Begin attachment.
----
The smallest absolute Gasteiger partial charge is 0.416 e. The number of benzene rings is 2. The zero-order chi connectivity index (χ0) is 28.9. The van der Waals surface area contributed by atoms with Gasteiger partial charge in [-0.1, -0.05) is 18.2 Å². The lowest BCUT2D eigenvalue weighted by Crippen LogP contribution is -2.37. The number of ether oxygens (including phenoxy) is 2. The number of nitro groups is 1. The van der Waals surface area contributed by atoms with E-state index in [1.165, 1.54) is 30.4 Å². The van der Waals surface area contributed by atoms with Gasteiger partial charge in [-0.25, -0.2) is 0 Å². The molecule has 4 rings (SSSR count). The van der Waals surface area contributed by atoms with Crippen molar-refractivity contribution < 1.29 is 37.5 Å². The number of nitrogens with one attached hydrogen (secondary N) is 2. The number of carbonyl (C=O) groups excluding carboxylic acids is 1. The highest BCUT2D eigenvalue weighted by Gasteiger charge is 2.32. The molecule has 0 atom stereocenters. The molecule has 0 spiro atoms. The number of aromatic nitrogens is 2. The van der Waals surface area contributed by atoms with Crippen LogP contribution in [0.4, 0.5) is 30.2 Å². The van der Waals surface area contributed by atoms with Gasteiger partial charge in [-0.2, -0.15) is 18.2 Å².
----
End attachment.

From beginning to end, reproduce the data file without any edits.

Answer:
The smallest absolute Gasteiger partial charge is 0.416 e. The number of benzene rings is 2. The zero-order chi connectivity index (χ0) is 28.9. The van der Waals surface area contributed by atoms with Gasteiger partial charge in [-0.1, -0.05) is 18.2 Å². The lowest BCUT2D eigenvalue weighted by Crippen LogP contribution is -2.37. The number of ether oxygens (including phenoxy) is 2. The number of nitro groups is 1. The van der Waals surface area contributed by atoms with E-state index in [1.165, 1.54) is 30.4 Å². The van der Waals surface area contributed by atoms with Gasteiger partial charge in [-0.25, -0.2) is 0 Å². The molecule has 4 rings (SSSR count). The van der Waals surface area contributed by atoms with Crippen molar-refractivity contribution < 1.29 is 37.5 Å². The number of nitrogens with one attached hydrogen (secondary N) is 2. The number of carbonyl (C=O) groups excluding carboxylic acids is 1. The highest BCUT2D eigenvalue weighted by Gasteiger charge is 2.32. The molecule has 0 atom stereocenters. The molecule has 0 spiro atoms. The number of aromatic nitrogens is 2. The van der Waals surface area contributed by atoms with Crippen LogP contribution in [0.4, 0.5) is 30.2 Å². The van der Waals surface area contributed by atoms with Gasteiger partial charge in [-0.2, -0.15) is 18.2 Å².